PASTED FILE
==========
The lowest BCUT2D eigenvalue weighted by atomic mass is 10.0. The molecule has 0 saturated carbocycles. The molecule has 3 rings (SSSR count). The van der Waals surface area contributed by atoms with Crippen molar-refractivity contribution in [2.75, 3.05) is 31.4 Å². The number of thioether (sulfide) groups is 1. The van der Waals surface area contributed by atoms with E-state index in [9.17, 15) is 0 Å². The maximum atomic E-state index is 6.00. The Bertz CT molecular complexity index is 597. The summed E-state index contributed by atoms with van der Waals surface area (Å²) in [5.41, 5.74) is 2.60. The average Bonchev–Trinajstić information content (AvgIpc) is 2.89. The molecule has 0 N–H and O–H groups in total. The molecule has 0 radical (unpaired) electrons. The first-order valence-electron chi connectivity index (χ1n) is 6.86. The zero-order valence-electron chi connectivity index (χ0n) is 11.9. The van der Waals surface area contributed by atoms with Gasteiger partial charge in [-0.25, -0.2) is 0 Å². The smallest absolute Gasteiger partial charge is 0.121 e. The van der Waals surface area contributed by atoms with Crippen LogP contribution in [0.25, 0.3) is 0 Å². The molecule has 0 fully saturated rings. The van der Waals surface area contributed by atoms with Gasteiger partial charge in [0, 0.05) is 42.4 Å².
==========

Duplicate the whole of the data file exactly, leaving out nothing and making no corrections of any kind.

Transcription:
The lowest BCUT2D eigenvalue weighted by atomic mass is 10.0. The molecule has 0 saturated carbocycles. The molecule has 3 rings (SSSR count). The van der Waals surface area contributed by atoms with Crippen molar-refractivity contribution in [2.75, 3.05) is 31.4 Å². The number of thioether (sulfide) groups is 1. The van der Waals surface area contributed by atoms with E-state index in [9.17, 15) is 0 Å². The maximum atomic E-state index is 6.00. The Bertz CT molecular complexity index is 597. The summed E-state index contributed by atoms with van der Waals surface area (Å²) in [5.41, 5.74) is 2.60. The average Bonchev–Trinajstić information content (AvgIpc) is 2.89. The molecule has 0 N–H and O–H groups in total. The molecule has 0 radical (unpaired) electrons. The first-order valence-electron chi connectivity index (χ1n) is 6.86. The zero-order valence-electron chi connectivity index (χ0n) is 11.9. The van der Waals surface area contributed by atoms with Gasteiger partial charge in [-0.25, -0.2) is 0 Å². The smallest absolute Gasteiger partial charge is 0.121 e. The van der Waals surface area contributed by atoms with Crippen LogP contribution in [0.25, 0.3) is 0 Å². The molecule has 0 fully saturated rings. The van der Waals surface area contributed by atoms with Gasteiger partial charge in [0, 0.05) is 42.4 Å².